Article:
With their blacked out windows and monochromatic signs, one of Spain’s most dangerous industries to public health does a good job of hiding in plain sight. As the proliferation of the casas de apuestas, (betting shops/gambling houses), continues, the fight to prevent growing gambling addiction in Madrid’s barrios becomes ever more urgent.
Yesterday morning, police carried out the eviction of Manuela and Jesus, and their four small children (9, 8, 2 and 1) from their Vallecas flat where they had lived for seven years. The family initially occupied the flat because they couldn’t afford to rent anywhere and, despite having two toddlers at the time, were not granted social housing. The flat they chose to occupy belongs to CaixaBank, with which the family tried to negotiate without success.
In January, Storm Filomena brought the capital to a standstill. While we were building snowmen, snowboarding through the streets and carving makeshift paths for the elderly, there was something we completely overlooked: the countryside.
Madrid was the first region in Spain to start fining people for drinking in the street. The Law on Drug Addiction and Other Addictive Disorders (the drinking bit is just a tiny part of this law and was coined the anti-botellón law) came into effect on 30 July 2002. From then on, municipal police were able to fine anyone €600 for drinking in the streets.
You always hope that the protest you’re attending will be the last. In the case of LGBTQI people, and specifically trans people, the end is no longer a distant light at the end of a very long tunnel of frustration, hate and fascism.
Street art and graffiti have long been forms of protest. When the streets speak, the voices we hear are of the struggles we bear and the memories we hold. But in Madrid, street art is increasingly being hijacked and weaponised and used as a form of colonisation by those who are more powerful.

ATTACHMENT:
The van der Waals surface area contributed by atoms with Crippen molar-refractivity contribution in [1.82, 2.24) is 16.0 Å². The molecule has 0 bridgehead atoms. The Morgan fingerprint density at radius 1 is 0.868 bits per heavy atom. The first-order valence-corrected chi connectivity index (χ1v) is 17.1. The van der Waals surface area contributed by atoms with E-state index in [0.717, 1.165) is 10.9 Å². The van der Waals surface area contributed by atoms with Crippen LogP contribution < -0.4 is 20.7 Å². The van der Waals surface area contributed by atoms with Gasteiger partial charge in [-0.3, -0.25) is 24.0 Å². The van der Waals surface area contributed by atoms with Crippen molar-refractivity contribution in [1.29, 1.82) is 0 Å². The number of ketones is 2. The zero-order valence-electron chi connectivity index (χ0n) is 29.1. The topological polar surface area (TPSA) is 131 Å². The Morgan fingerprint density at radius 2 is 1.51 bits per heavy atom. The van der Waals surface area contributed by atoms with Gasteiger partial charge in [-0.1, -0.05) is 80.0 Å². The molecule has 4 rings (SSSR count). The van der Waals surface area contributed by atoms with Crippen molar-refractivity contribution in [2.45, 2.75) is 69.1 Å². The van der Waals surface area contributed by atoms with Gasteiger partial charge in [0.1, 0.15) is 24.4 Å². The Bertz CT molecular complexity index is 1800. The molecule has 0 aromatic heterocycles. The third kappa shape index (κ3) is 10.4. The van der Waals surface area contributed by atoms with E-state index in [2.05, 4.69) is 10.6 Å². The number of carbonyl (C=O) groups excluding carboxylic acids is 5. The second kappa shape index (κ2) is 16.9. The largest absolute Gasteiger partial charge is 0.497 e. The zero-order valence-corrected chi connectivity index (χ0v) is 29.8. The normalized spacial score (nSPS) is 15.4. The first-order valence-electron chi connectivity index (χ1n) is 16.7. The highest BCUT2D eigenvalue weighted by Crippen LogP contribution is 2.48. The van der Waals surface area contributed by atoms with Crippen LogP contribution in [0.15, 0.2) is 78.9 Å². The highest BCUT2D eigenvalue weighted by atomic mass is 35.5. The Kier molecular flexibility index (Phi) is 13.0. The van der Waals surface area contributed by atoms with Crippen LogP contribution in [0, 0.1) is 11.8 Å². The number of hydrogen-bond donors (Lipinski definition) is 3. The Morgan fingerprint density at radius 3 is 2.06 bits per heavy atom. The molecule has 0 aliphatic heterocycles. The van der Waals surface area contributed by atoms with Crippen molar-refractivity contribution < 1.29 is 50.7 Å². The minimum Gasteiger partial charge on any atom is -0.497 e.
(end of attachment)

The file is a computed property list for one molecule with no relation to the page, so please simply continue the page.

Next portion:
Let’s start with an example. In 2010, Elisabet heard about a flat in a social housing block in Lavapiés that had sat empty for five years. She broke in, changed the locks, and made it her family home. With three children, now aged 14, 15 and 23, she was recently handed an eviction notice by the council telling her to move out.
Lo bueno de perderse por una ciudad es que, aunque te propongas un camino, no siempre llegas a donde esperas. Eso me sucedió hace poco, cuando quise ir a una iglesia y acabé encontrándome con dos cárceles, una que ya no existe y una que dicen que no lo es.
In 1946, Valencianxs José González and Pepina García caught wind that the market for horchata in the Spanish capital was untapped, so they packed their bags and hopped on a train from Valencia to Barrio de Tetuán and opened Oroxata (AKA the Horchata Factory) on Calle Pedro Tezano, 11.
Madrid, Madrid, Madrid… a fascinating city to live in, but only if you can afford to do so. If you weren’t born here, it’s difficult to deal with the stark contrast between the rich and the poor. The human mind cannot fathom such a contrast in the same place.
Having access to green space reduces depression by up to 40%, and reduces the feeling of worthlessness by up to 50%, according to a study by five doctors at the University of Pennsylvania. For those living below the poverty line, the improvement in mental health is proven to be even more profound.
Gran Via number 12, a splendid white building dating back to 1914, has seen many things in its 107 years of history, including the Spanish Civil War. But, at ground level lives the legendary Bar Chicote, once crowned the best in the world by MTV in 2004. Its bar top has seated a long list of personalities including Ernest Hemingway, Sofia Loren and Salvador Dalí, as well as royalty, sports, politics and intellectualism.
Siempre he creído que los bares de toda la vida son lugares inspiradores. Son puertas de entrada al Madrid obrero, al alma migrante y también son involuntariamente bonitos, tal y como lo es la ciudad.
On Sunday, 2 May, the night before the Madrid election, a group of activists broke into a derelict hotel in the centre of Madrid. Upon entering, they found 112 abandoned en-suite bedrooms, a decaying Andalusian patio, three large salons with a hundred wooden chairs, a sturdy stainless steel kitchen and an overall perfect space to build the youngest generation of social project La Ingobernable (The Ungovernable).
In 1950, amateur photographer Vicente Nieto Canedo took a photo of a maths teacher who was working at the Escuela Nacional de Artes Gráficas in Chamberí. It was so unusual to see a Black teacher that Canedo understood this an important moment to capture.